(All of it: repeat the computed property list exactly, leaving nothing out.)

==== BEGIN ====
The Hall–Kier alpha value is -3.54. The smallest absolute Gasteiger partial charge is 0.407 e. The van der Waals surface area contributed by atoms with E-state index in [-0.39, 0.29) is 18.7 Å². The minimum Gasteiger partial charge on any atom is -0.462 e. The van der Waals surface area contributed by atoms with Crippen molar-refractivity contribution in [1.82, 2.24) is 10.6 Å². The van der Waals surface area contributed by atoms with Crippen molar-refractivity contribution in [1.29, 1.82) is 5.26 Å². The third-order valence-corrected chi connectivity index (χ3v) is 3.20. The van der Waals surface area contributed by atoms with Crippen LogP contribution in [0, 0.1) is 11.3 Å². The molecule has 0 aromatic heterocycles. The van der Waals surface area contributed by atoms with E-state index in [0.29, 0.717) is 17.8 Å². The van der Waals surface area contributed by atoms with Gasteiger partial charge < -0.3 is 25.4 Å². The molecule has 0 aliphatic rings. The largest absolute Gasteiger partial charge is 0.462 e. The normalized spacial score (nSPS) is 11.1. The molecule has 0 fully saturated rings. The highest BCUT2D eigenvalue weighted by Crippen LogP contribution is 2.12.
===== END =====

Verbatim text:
The Hall–Kier alpha value is -3.54. The smallest absolute Gasteiger partial charge is 0.407 e. The van der Waals surface area contributed by atoms with E-state index in [-0.39, 0.29) is 18.7 Å². The minimum Gasteiger partial charge on any atom is -0.462 e. The van der Waals surface area contributed by atoms with Crippen molar-refractivity contribution in [1.82, 2.24) is 10.6 Å². The van der Waals surface area contributed by atoms with Crippen molar-refractivity contribution in [1.29, 1.82) is 5.26 Å². The third-order valence-corrected chi connectivity index (χ3v) is 3.20. The van der Waals surface area contributed by atoms with Crippen LogP contribution in [0, 0.1) is 11.3 Å². The molecule has 0 aromatic heterocycles. The van der Waals surface area contributed by atoms with E-state index in [0.29, 0.717) is 17.8 Å². The van der Waals surface area contributed by atoms with Gasteiger partial charge < -0.3 is 25.4 Å². The molecule has 0 aliphatic rings. The largest absolute Gasteiger partial charge is 0.462 e. The normalized spacial score (nSPS) is 11.1. The molecule has 0 fully saturated rings. The highest BCUT2D eigenvalue weighted by Crippen LogP contribution is 2.12.